10. Sena 10R is too old by modern standards because it supports only up to 4 intercoms. Newer models have this thing called Bluetooth Mesh that pairs way more devices, and does this dynamically so if someone gets out of range it doesn't break connection for other. Cardo's PackTalk Slim is so far the most popular among people I know. BTW chinese intercoms can't do that yet. In some other thread I posted about available models in more details: Another reason why stick with Bluetooth is that you need something full-duplex, and none of walkie-talkies in reasonable price range can give that How about trying latest helmets from Cookie or Tony? As far as I'm aware, they are a bit more aerodynamic, and G4 additionally padded so that might bring overall noise level. By the way, top motorcycle helmets follow the same approach - to make them quieter make them more aerodynamic Another simple trick that might work is simple battery-powered sound amplifier, albeit it wouldn't be the healthiest solution because you'd just be fighting loudness with even greater loudness. That being said, what worked for me well in motorcycles is driving with earplugs you'd use in wind tunnel. They cancel wind noise just fine, bringing overall levels, and if you add an amplified sound output in speakers you may actually get good sound
  11. Indeed this is a marvelous achievement by "buzz"-news outlet to finally cover a flight that took place over a year ago
  12. Get 200 regular jumps first. While working on that, investment in canopy flying camps and tracking camps would help. You want to build skills and be prepared for when things go wrong (that would happen sooner that you might expect) After that, there are few good base schools in Europe. Yeah, it's quite far away and is costly (especially knowing KZ income levels), but less expensive that your life. Limska Draga in Croatia is probably the most popular and safest place for FJC and few schools operate there. They have nice facilities for ground training, gear rental and current experts in the area. Won't recommend any school in particular, just google them. In this sport you want to learn from the best athletes you can find. Don't look for shortcuts ( ) and slowly build your discipline and skills Few good films that may help you set your thoughts straight: (also try to find on VK or something the film called "Выход" Антон Калюжный - it used to be on YouTube but now it's been removed unfortunately)
  13. Project went silent, but not stalled :) There's been a lot of work behind the scenes and I'm releasing major code update tonight: * Introduced support for TTGO device * Fully redesigned architecture. Everything is modular: modes, devices, features. Each mode is a separate class so it's easy to develop new ones. * You can switch between operation modes using menu * Support for Bluetooth - you can stream GPS data to BASEline on your phone (friendly waving to @platypii ) It's still in Alpha state - code needs lots and lots of optimizations and stability improvements. I'm a novice C++ programmer, and many things done not the way they should. This will be fixed with time as I gain more experience. Meanwhile code review by someone experienced is really appreciated. Next I'll be focusing on 3D models for the body, buttons for TTV and also rewiring stuff in more optimal way (pieces would be plugged to each other via JST) . First model would be tailored for Kiss helmets, other models to come later. What else on the priority list: * Flash GPS to higher baud rates (by default it does only 2 readings per second, I want 5 like in FlySight) * Switch to UBX protocol which is faster than NMEA and more data-rich (FlySight also uses UBX) * Refactoring * Fonts optimization (currently font file for digits is too big, sometimes program fails to flash) * Multi-page menu Less priority: * Settings * Save data between device reboots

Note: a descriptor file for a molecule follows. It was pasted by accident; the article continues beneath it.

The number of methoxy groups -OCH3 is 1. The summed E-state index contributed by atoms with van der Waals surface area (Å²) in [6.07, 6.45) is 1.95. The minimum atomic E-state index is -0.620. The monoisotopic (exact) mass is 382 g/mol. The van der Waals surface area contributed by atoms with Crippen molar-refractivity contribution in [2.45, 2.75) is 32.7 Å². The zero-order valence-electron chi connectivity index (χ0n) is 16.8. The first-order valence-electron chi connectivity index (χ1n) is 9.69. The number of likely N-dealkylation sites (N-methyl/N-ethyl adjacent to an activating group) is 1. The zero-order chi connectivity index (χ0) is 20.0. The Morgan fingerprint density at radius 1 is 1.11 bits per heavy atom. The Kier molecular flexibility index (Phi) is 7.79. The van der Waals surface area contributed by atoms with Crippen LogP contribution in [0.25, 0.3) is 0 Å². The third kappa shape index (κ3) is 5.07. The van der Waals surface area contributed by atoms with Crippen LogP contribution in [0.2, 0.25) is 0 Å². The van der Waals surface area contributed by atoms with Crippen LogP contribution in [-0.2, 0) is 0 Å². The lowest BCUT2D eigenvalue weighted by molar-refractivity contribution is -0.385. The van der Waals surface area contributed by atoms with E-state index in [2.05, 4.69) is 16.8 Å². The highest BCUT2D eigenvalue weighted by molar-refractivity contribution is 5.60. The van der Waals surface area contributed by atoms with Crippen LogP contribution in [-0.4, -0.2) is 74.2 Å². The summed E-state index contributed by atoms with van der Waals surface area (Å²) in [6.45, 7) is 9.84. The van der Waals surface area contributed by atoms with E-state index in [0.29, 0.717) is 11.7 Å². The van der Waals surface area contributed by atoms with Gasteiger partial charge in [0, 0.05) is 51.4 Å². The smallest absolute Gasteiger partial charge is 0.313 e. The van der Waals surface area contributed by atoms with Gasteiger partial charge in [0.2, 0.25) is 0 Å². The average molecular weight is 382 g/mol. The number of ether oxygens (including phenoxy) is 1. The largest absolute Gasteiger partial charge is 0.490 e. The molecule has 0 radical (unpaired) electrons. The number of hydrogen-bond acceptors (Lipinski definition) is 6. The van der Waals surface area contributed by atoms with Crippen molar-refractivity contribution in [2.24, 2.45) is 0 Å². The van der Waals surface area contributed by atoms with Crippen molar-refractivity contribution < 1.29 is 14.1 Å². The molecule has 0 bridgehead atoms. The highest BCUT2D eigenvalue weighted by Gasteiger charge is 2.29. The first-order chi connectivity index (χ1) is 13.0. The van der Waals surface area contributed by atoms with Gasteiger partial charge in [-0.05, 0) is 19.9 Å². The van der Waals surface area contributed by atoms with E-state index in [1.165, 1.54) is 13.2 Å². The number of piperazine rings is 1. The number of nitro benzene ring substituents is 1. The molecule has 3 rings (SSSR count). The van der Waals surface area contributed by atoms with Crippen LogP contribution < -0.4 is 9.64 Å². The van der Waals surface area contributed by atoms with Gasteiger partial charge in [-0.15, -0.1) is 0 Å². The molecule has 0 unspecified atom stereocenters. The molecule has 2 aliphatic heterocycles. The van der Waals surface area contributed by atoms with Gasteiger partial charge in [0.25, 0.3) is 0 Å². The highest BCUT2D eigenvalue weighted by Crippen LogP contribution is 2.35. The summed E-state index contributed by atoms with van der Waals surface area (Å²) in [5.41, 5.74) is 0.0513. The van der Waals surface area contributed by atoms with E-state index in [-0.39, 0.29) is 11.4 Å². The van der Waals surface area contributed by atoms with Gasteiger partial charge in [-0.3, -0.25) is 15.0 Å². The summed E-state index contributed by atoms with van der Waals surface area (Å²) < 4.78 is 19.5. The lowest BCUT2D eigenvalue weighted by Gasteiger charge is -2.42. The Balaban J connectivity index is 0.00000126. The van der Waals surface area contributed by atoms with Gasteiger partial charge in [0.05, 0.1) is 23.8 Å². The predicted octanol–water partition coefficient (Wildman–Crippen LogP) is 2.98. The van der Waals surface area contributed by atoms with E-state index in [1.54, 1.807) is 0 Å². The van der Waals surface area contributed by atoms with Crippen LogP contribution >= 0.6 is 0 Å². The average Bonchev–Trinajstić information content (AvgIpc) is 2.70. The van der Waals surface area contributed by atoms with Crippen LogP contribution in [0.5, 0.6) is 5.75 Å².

14. I think it just comes down to marketing in a sense that simply a sheer number of cookies all over DZs make you forget there are alternatives. Furthermore, you'd find G3s in stock in every shop out there, while Kisses often come on backorder (at least where I am from) From design perspective both are good helmets with their pros and cons. First time hearing something about particular full-face model having to do with experience. Usually it's about whole category altogether i.e. students don't jump full-faces for a reason.
  15. Thanks! Looks like it boils down to intercoms that have Bluetooth Mesh support and there are only very few of them on the market: Sena 30K, Cardo PackTalk, Midland BT Rush, Interphone U-Com 16, UClear Motion 6, and EJEAS Q4 All are pricey Two notable models: is the cheapest - 158$ for a unit which supports up to 4 pilots and supports up to 24 pilots (also they claim to be the thinnest mesh intercom on the market) Both seem to be out of stock [Edit] Clarification: Bluetooth Mesh is the technology that allows dynamic group configuration, meaning 2 things: 1. If flyer gets out of range, other people do not loose connection. In conventional intercoms fliers are connected one-by-one like links in the chain, but in mesh each flier maintains multiple connections simultaneously. 2. Flyer gets connected automatically once in group range again